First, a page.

Seeing 21 films in 11 days is an arduous journey filled with delights, insights, and disappointments. Attending so many films can be both exhilarating and exhausting. A few films left indelible imprints in my mind, others fell by the roadside, and a couple I should have just ditched.
To read about, rate, and review every film in the 2008 Minneapolis-St. Paul International Film Festival, see the Daily Planet’s viewer feedback site.
Everyone has a method for selecting the films they’ll attend at the Minneapolis-St. Paul International Film Festival. Mine involves considering: (a) which films will only show at the festival, (b) films from countries and/or directors I’ve loved; (c) genres/styles I like (e.g. Czech New Wave, auteur, noir thriller); (d) good stories; and—last but not least—(e) the timing of the screenings. Each year I want to attend as many films as I can.
|MSP International Film Festival in the Daily Planet|
• Chris Steller previews the Film Festival
• Stephen Sporer reviews Noise; Big Dreams, Little Tokyo; The Planet; Fragments; Time for Shorts; and Max Minsky and Me
• Chuck Laszewski on Dean Reed, profiled in the documentary Der Rote Elvis
• Daily Planet readers weigh in on the films selected for Best of Fest
My odyssey this year began with The Visitor, a poignant film giving a painfully personal view on the issue of Illegal immigration. Friday I hit the ground running, viewing Russia’s Travelling with Pets, one of my picks for Best of the Fest. Later, I saw Public Enemy: Welcome to the Terrordome: an insightful, delightful documentary of the ground-breaking hip-hop band. Chuck D’s visit and Q & A made the night.
Saturday was a good day. The Planet (Sweden) was the must-see film of the festival. I agreed with Willie Murphy: I almost didn’t want to see another film after this, I wanted to go out and work on climate change issues. It was upsetting and inspiring, beautifully terrifying. It featured extraordinary visuals and facts, and interviews with several of the world’s top scientists, anthropologists, economists, and psychologists. I urge everyone to see this film.
Sunday was warm and sunny. Seeing Woman on a Beach made me want to be the woman on a beach rather than wasting two hours inside on this painfully boring film. I took a couple hours off in the sun, then dove back in to Katyn, from legendary Polish director Wajda. Katyn is a tragic story of over 15,000 Polish army officers and intellectuals who died at the hands of Soviet troops (the Soviets blamed it on the Nazis). This film also deserved to make Best of Fest. I ended the evening on that poignant chapter.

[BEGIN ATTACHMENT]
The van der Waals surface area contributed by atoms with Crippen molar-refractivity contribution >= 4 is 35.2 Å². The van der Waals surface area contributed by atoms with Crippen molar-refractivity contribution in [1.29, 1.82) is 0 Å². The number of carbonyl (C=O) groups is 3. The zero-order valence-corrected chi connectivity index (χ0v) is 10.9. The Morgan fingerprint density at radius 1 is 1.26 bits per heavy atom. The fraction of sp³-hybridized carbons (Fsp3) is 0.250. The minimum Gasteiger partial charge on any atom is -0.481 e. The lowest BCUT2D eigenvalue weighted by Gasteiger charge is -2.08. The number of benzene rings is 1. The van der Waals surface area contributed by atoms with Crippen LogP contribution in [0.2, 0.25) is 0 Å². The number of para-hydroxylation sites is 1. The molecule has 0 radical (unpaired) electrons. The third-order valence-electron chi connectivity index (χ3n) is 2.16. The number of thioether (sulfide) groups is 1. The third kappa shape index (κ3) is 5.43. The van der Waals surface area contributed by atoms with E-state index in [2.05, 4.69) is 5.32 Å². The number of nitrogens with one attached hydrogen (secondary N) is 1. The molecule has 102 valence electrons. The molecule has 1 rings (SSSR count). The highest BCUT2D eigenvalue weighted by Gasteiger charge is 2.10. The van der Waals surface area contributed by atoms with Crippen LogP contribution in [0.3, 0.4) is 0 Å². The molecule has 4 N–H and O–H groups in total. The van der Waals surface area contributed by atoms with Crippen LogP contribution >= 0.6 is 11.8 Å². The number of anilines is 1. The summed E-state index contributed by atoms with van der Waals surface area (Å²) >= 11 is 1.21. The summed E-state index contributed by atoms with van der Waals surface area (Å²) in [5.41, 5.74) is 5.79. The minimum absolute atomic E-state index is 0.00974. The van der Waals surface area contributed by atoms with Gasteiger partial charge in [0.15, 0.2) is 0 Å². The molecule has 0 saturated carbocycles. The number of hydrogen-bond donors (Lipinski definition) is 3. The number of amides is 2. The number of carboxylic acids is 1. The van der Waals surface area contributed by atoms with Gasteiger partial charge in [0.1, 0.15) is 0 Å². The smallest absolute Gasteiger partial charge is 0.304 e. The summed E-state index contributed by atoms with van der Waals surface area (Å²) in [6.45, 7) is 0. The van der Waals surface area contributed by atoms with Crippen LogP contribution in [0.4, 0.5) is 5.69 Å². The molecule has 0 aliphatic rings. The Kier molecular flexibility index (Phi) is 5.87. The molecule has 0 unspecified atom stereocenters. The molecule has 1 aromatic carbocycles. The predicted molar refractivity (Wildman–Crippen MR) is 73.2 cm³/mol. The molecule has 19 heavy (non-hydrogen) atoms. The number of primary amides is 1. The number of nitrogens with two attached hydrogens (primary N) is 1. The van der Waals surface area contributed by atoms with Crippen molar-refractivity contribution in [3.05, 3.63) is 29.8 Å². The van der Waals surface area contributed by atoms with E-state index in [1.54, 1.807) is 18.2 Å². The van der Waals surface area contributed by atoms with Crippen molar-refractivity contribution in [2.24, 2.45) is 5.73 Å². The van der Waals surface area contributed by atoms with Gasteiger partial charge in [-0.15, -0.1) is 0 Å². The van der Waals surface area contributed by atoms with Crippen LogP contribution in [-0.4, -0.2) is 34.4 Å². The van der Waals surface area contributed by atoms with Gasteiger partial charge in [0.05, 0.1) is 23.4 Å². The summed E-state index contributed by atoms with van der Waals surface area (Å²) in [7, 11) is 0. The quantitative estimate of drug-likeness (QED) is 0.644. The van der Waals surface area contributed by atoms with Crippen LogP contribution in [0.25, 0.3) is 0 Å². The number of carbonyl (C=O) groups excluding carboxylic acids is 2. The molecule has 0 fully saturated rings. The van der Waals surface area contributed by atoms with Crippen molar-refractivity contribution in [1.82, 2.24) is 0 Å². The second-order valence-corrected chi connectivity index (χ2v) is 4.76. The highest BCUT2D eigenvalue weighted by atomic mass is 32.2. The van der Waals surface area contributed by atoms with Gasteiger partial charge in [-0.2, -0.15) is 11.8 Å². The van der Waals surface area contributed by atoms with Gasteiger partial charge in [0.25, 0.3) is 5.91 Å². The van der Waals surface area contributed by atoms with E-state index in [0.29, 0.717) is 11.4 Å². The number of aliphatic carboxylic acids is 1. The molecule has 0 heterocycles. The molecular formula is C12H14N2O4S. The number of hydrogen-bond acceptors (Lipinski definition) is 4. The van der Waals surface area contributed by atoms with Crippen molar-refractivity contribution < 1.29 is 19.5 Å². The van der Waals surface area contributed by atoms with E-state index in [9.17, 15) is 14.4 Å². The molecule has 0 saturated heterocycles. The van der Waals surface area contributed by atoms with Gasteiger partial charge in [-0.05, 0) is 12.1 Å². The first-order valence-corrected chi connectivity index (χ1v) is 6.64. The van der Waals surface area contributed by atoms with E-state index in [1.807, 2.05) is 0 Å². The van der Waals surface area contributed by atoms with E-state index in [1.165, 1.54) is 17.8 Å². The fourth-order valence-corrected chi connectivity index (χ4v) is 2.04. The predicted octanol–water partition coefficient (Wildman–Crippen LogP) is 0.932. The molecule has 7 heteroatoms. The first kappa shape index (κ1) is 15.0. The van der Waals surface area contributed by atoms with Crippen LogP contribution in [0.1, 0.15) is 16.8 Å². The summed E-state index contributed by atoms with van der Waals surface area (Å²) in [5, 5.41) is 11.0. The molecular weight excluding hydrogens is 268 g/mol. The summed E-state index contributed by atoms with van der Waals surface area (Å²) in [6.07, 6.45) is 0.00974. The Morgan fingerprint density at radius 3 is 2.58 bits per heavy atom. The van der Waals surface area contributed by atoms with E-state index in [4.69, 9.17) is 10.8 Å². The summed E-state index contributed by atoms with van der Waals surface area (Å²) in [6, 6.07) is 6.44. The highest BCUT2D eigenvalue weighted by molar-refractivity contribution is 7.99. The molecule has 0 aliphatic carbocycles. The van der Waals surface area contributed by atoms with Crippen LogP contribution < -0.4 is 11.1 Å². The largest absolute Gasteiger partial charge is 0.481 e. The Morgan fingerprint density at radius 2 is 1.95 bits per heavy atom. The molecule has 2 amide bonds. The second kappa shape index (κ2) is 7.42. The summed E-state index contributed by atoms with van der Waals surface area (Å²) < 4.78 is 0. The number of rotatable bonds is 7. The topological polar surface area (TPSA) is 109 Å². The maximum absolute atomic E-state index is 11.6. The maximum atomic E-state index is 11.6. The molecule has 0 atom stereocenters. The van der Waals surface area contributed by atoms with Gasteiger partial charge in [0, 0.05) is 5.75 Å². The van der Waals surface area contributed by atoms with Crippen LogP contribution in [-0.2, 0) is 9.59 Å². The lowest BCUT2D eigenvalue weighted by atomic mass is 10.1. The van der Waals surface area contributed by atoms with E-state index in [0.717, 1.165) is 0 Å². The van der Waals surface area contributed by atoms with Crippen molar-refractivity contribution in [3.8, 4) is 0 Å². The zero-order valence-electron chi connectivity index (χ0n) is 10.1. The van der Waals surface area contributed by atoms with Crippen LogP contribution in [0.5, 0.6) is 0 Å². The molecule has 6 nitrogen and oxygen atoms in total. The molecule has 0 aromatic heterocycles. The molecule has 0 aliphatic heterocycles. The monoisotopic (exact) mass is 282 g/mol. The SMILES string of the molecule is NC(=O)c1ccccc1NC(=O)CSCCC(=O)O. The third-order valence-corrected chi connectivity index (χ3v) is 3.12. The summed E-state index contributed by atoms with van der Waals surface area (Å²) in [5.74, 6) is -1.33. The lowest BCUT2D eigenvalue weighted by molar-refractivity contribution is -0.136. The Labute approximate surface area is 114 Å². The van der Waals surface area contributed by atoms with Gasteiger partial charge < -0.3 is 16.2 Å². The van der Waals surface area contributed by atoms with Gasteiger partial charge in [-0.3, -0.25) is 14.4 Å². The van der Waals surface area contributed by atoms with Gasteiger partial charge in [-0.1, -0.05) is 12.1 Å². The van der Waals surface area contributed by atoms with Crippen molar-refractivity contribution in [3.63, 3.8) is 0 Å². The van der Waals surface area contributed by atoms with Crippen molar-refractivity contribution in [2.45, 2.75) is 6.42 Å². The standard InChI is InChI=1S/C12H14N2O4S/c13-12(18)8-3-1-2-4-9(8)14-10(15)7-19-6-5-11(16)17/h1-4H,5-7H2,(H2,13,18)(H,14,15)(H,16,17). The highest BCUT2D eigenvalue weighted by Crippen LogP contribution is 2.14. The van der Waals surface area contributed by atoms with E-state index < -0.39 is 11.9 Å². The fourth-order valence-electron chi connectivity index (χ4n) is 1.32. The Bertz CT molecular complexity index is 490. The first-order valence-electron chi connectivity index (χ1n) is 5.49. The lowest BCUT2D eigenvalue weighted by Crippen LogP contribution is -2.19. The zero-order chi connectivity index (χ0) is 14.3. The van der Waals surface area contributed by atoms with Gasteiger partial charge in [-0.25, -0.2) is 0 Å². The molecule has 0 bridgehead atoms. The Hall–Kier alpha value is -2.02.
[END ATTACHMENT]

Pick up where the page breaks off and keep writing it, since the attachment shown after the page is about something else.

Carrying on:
La Fine del Mare was my sole focus on Monday. This was one of my top five favorites: beautiful, sorrowful and darkly eloquent. It was a great, emotional story I’ll never forget, told quietly with gorgeous, atmospheric cinematography.
At that point, I needed comedic relief from all the pathos. My Brother is an Only Child, a hilarious and action-packed film, spoke to many elements of the human condition. It was extraordinarily rich and vibrant, in the tradition I found all the Italian films to be this year. I followed this up with Happy Family, a foot-stompingly silly Netherlands romp. Just what I needed!
Mondo Bondo was funnier than you might imagine a bondage film would be, told with self-effacing British humor. It was fun popcorn for the mind.
Then it was back to pathos with Prague (Danish and Czech), which pulled me in with its raw honesty about the pain of a alienated father’s death and a disintegrating marriage. This stark film was not one of my top picks, but I’d definitely recommend it. Prague was juxtaposed with an film that played earlier that night: Empties, which told the story of a similar marital crisis, but with much hilarity and a happier ending.
Friday: Pond Hockey. Why? Because it’s so Minnesotan, you know, and I wanted to see what it was all about. The movie played to a full house of people who were mostly Film Fest virgins; it was funny and well-done.
Punk Rock Funk, directed by Mike Rivard, followed. This is the hit local film sleeper of the fest, with rare footage of Twin Cities music legends including Things that Fall Down, the Wallets, the ‘Burbs, Willie and the Bees, the Psychonauts, the Replacements, and more. While only about 50 people attended, this will rerun during Best of Fest. Don’t miss it!
The Unknown Woman, an Italian noir thriller by Giuseppe Tornatore (Cinema Paradiso), was another of my top 5 faves. It was a complex, mysterious film where every beautiful detail counted. The story escalated to an unbelievable climax as horrors compounded in an unknown woman’s life, driving her to desparate measures. It was a brutal story, told in a slow, scintillating way. I can’t say anything more, at the risk of spoiling the surprises. Just see it! It was difficult to see anything after that.
The Last Mistress was rife with soap opera drama and clichés. I walked out of Full Scope and into the heart-wrenching Willow Tree. Trying to end the evening on a high note, I saw Dry Season (Chad)—which was quite good, but not as satisfying as my other favorites.
Cyn Collins (firstname.lastname@example.org) is a Twin Cities freelance arts and culture writer. She is the author of West Bank Boogie, a substitute programmer at KFAI, and an assistant producer of Write On Radio.